The U. S. Government Printing Office is hosting a new federated search engine, called MetaLib, that searches more than 50 government databases covering a broad range of subjects, including energy, the environment, health, defense, geodata and statistics. The database retrieves reports, articles, and citations while providing direct links to selected resources available online. Three search modes are available: basic, advanced and expert.
Well, we don’t have Laureates in the flesh-and-blood, but you can discover works by and about the 2011 Nobel Laureates throughout the Middlebury Library collections. Here are a few to choose from:
The documentary film Pray the Devil Back to Hell features Leymah Gbowee, one of three Nobel Peace Prize winners. The DVD is available at the Davis Family Library for classroom screenings. Pray the Devil Back to Hell is the story of a small band of Liberian women who came together in the midst of a bloody civil war, took on the violent warlords and corrupt Charles Taylor regime, and won a long-awaited peace for their shattered country in 2003.
Tomas Tranströmer, a Swedish poet, won this year’s Nobel Prize for Literature. Currently, we have seventeen of Tranströmer’s works, in both English and Swedish, some newly ordered and still on their way. Choose the “notify when available” link to be the first to get these new volumes by Tranströmer in your hands.
For this year’s Nobel prize winning scientists, Middlebury’s collection of some 73,452 online and print journals can lead you to articles by Professor Dan Shechtman, Nobel prize laureate in Chemistry or Saul Perlmutter, Nobel Prize winner in Physics. Finally, PubMed, the U.S. National Institutes of Health (NIH) free digital archive, lists articles by Ralph M. Steinman, the Nobel winner in Physiology or Medicine, for his discovery of the dendritic cell and its role in adaptive immunity. Dr. Steinman died three days before the Nobel announcement. To learn more about his work, start with one of PubMed’s 400+ articles.
PLEASE JOIN US FOR OUR
ANNUAL SPECIAL COLLECTIONS OPEN HOUSE
Special Collections, Davis Family Library, Lower Level
FACULTY & STAFF ARE INVITED TO REVIEW OUR MOST RECENT ACQUISITIONS OF PRIMARY SOURCE MATERIALS INCLUDING
RARE BOOKS & FIRST EDITIONS; MANUSCRIPT COLLECTIONS; JOURNALS; DIARIES; ANTIQUE MAPS & PRINTS; EPHEMERA; ETC.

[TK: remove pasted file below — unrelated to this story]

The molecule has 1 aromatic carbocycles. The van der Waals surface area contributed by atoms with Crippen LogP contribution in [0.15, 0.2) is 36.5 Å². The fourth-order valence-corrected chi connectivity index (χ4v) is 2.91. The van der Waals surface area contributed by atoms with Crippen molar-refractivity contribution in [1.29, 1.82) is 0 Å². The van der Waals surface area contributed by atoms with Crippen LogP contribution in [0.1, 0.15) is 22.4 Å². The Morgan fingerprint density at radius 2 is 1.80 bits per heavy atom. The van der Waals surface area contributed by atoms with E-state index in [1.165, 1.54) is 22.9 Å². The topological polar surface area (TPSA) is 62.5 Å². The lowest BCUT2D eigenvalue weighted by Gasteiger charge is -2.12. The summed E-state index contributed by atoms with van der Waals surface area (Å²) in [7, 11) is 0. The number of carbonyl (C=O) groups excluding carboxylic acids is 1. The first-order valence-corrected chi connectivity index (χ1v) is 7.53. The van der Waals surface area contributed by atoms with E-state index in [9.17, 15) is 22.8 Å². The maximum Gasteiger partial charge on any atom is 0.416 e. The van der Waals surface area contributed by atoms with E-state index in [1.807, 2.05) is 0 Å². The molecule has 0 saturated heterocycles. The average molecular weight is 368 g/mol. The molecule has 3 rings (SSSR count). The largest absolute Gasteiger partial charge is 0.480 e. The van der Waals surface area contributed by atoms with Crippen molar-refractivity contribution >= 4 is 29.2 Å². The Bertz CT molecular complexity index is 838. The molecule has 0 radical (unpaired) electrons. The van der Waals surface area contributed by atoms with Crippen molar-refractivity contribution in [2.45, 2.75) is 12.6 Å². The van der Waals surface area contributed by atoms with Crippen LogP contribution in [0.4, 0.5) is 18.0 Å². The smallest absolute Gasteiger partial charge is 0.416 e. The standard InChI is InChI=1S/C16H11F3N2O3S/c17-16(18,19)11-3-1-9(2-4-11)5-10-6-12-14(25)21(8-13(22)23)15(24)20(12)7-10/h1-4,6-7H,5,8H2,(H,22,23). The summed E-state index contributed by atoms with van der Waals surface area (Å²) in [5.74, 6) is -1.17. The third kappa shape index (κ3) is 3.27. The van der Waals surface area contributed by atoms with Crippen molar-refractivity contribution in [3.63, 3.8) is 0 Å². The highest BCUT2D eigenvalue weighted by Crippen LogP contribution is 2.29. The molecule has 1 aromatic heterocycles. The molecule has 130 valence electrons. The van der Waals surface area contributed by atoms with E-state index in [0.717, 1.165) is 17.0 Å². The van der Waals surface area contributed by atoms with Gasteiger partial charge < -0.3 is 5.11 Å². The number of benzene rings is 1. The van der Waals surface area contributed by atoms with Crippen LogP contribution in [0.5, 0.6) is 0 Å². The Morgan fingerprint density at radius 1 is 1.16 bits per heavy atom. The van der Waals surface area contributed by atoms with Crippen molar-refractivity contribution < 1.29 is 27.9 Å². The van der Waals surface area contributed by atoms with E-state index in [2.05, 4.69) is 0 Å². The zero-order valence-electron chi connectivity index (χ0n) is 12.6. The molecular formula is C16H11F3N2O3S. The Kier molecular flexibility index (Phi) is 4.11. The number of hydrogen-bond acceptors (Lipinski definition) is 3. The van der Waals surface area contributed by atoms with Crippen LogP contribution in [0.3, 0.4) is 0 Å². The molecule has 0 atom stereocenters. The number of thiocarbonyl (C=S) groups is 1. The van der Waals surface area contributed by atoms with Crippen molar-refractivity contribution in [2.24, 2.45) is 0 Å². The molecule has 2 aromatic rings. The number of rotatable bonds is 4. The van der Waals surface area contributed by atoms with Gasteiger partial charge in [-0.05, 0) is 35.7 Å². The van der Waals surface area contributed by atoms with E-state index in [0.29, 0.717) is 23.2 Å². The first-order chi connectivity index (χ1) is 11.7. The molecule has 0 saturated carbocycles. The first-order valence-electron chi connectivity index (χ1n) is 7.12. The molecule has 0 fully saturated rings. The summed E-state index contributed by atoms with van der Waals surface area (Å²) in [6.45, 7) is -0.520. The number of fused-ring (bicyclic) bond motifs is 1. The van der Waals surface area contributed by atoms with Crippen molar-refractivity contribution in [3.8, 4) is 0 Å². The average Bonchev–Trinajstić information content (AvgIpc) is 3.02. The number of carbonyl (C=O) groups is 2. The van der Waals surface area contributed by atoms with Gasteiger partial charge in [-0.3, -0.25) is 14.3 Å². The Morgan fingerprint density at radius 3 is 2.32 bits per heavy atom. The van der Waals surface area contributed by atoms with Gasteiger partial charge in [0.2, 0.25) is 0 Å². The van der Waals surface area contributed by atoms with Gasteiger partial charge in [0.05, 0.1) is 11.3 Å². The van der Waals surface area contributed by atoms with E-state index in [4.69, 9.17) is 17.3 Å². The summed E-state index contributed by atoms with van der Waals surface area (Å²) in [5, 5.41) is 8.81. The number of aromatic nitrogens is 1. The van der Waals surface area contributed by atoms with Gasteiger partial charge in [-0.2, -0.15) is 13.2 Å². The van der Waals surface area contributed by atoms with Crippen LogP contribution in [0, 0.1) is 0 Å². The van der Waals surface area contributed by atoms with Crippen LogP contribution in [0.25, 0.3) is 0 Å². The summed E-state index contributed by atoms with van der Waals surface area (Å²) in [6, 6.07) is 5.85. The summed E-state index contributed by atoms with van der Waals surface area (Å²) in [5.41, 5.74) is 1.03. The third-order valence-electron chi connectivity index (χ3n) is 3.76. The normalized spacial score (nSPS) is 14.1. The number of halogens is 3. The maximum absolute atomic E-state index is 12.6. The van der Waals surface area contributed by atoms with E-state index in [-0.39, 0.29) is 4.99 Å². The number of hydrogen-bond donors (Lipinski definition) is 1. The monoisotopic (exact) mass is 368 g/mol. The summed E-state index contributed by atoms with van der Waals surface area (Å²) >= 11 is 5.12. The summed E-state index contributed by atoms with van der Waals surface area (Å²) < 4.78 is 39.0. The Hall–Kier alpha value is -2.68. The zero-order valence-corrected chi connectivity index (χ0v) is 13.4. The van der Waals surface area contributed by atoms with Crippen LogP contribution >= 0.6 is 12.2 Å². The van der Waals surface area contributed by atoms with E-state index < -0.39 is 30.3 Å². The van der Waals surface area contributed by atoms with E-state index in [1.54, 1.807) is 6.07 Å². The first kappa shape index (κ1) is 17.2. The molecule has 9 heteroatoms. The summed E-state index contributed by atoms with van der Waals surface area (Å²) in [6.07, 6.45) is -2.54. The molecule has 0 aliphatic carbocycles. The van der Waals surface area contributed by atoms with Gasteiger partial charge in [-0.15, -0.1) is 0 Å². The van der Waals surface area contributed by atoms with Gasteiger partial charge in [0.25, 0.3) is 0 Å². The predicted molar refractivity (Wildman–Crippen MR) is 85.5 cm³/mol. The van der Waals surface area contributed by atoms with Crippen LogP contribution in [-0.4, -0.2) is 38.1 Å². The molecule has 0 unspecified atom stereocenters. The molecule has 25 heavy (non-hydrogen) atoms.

SPECIAL COLLECTIONS MATERIALS ARE SELECTED FOR THEIR RELEVANCE TO COURSES BEING TAUGHT ACROSS THE CURRICULUM AS WELL AS FOR FACULTY RESEARCH
SUGGESTIONS FOR FUTURE ACQUISITIONS ARE WELCOME
TOURS OF THE CLOSED STACKS WILL BE AVAILABLE
PLEASE STOP IN ANYTIME
10:00 AM-5:00 PM
SEPTEMBER 6, 7, & 8, 2011
WE LOOK FORWARD TO SEEING YOU
- Toolbar & right-click context menu: Search your library catalog directly from the LibX toolbar or using the right-click context menu.
- Support for off-campus access via EZProxy/WAM: Using the Library’s off-campus proxy, you may reload a page through the proxy, or follow a link via the proxy, making it appear as though you are coming from an on-campus computer.
- Quick full text access to journal articles: LibX uses Google Scholar to search for articles and directs the user to the electronic copy subscribed to by your Library. Select a citation, then drag-and-drop it onto the Scholar button on the toolbar. You can use this feature even from inside a PDF file, which makes retrieving papers referenced in a PDF file a snap.
- Support for embedded cues: LibX places cues in web pages you visit if your library has resources related to that page. Whenever you see the cue, click on the link to look at what the Library has to offer. For instance, book pages at Amazon or Barnes & Noble will contain cues that link to the book’s entry in Midcat. Cues are displayed at Google, Yahoo! Search, the NY Times Book Review, and other pages.
A battle is brewing between research libraries and an association of academic publishers over the right to engage in international interlibrary loans and document delivery, both well-established library practices.
There are 3 free Webinars coming up about Summon, our new library discovery tool. The topics are:
Jun 21, 2011 1:00 pm The Impact of Embracing Electronic Collections on Workflow and Staffing
Jun 22, 2011 11:00 am The Summon™ service: A Public Services View
Jul 26, 2011 12:00 pm What’s New and Upcoming with the Summon service
Get more information here.
New! Whether you want books, or newspaper articles, or images, you now can start in just one place. Summon is our newest and most effective tool for searching many resources at once, so we’ve put it right at the center of the library home page (look for the “Summon” tab in the “Library Quick Search” box). Summon searches just about everything we own. Try it out!